[Date Prev][Date Next][Thread Prev][Thread Next][Date Index][Thread Index]

Audi estate planning

>Date: Tue, 28 Dec 1999 18:56:10 -0800
>From: "Avi Meron" <avi@cosmoslink.net>
>Subject: Q, give away, after death
>Boys and girls,
>As I was working on my car today, (new bumper and some modifications to the
>lights) a thought crossed my mind, what will happen to my Q after I die,


>I figure the above will be the best way to take care of the Q and leave it
>in very good hands.........
>All comments are welcome, good or bad,
>As a side note, as of today I have no knowledge of my impending death, nor
>do I have a terminal sickness that I am aware of.

Avi, you have too much time on your hands . . . (G!)

While estate planning is about as much fun as a root canal, it is something
everyone should look into. Even though none of us plan to die, we all will
(except me, and ONE of you out there, and you know who you are . . . ).

The problem is exactly as Avi states it: No one knows what my "stuff" is

It has been my experience that in estate situations, things change hands
for FAR less than their worth. Example - a guy I knew was killed in an
accident - he had four Honda S-600 convertibles, some ran, some for parts,
package was sold for $250 by his parents. I bought a 95 Geo Metro in 97 for
$1,500; estate sale. Owner died of drinking too much, too often, for too
many years. I once admired someone's brand new Dodge Van, and joked "Hey,
put me in your will for that!" - AND HE DID! Three months later, I got a
brand new 1973 Dodge Van with 1,200 miles on it for exactly nothing . . .

My wife-the-lawyer sees estate settlements from time to time - houses tied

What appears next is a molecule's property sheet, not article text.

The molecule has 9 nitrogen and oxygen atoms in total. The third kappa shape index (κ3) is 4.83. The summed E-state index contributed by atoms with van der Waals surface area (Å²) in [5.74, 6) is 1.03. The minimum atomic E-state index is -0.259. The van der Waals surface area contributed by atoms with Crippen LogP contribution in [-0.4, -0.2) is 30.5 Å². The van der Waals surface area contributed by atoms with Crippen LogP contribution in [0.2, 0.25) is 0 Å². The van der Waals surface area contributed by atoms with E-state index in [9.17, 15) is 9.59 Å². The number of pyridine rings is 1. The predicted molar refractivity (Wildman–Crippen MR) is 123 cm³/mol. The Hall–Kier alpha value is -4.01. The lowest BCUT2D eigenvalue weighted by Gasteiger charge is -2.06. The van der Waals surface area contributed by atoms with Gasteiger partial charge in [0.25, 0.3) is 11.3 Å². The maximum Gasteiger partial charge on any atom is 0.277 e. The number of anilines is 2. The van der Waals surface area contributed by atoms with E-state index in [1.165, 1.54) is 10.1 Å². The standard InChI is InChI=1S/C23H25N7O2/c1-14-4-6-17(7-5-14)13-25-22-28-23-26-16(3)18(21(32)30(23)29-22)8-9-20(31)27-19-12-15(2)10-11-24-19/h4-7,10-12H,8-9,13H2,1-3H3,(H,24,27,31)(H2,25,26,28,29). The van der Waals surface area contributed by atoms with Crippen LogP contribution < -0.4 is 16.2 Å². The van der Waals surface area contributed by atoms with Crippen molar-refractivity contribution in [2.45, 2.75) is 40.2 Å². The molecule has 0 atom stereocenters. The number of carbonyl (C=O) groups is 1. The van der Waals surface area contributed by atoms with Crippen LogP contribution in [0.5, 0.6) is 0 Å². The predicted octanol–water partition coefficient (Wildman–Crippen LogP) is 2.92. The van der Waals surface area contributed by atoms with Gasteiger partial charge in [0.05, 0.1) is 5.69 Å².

up in probate for years, falling apart because there's no way to maintain
them, repo'ed by the lender (if there's a mortgage) or taken for unpaid
taxes, then sold for a fraction of what they are worth, and almost none of
the proceeds goes to the survivors. Many estates come up short after
everything is sold, and mostly because provision wasn't made for the costs
of transition. Bank accounts are often taken by banks because of
"inactivity" - well just because I die, I'm not leaving my money to the
****ing bank, dude!

No one knows the date of their demise in advance, and once demised, it is
(obviously) too late to change anything. If we don't make some plans, all
the "stuff" we have lovingly collected, worked on, hoarded, cherished,
etc., will just evaporate as our estates are liquidated, often by people
who know us only as a file or a bookkeeping entry.

At least make a list of your "stuff" and who you'd like each item to go to
- it clears your head, and makes you reflect on what things and which
people are REALLY important in your life. Then file the list somewhere that
it can be found! Next, take the list and turn it into a formal will - some
states don't accept a will unless it is in the correct form - and you don't
have the time to find a lawyer at the last moment!

Personally, I plan to turn it all into asbestos traveler's checks, and take
it with me. And if they don't take American Express where I'm going, I'm
not going at all.

Best Regards, happy new year, happy new millenium, and happy Y2K,

Mike Arman